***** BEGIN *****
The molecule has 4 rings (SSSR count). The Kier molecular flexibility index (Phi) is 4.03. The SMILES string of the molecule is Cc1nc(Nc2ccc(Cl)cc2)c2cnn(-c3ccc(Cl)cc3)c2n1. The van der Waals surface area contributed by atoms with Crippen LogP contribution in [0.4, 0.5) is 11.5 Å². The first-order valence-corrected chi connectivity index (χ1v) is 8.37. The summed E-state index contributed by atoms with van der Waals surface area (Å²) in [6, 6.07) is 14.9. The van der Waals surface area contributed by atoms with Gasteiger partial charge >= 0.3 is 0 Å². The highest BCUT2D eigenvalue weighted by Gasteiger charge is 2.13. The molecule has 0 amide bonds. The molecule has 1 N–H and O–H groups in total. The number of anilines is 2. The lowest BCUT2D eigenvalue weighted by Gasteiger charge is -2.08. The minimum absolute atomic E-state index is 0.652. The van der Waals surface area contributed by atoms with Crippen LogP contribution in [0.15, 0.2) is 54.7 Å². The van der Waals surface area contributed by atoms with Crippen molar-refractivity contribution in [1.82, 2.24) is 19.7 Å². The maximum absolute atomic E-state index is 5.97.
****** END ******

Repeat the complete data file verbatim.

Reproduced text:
The molecule has 4 rings (SSSR count). The Kier molecular flexibility index (Phi) is 4.03. The SMILES string of the molecule is Cc1nc(Nc2ccc(Cl)cc2)c2cnn(-c3ccc(Cl)cc3)c2n1. The van der Waals surface area contributed by atoms with Crippen LogP contribution in [0.4, 0.5) is 11.5 Å². The first-order valence-corrected chi connectivity index (χ1v) is 8.37. The summed E-state index contributed by atoms with van der Waals surface area (Å²) in [6, 6.07) is 14.9. The van der Waals surface area contributed by atoms with Gasteiger partial charge >= 0.3 is 0 Å². The highest BCUT2D eigenvalue weighted by Gasteiger charge is 2.13. The molecule has 0 amide bonds. The molecule has 1 N–H and O–H groups in total. The number of anilines is 2. The lowest BCUT2D eigenvalue weighted by Gasteiger charge is -2.08. The minimum absolute atomic E-state index is 0.652. The van der Waals surface area contributed by atoms with Crippen LogP contribution in [0.15, 0.2) is 54.7 Å². The van der Waals surface area contributed by atoms with Crippen molar-refractivity contribution in [1.82, 2.24) is 19.7 Å². The maximum absolute atomic E-state index is 5.97.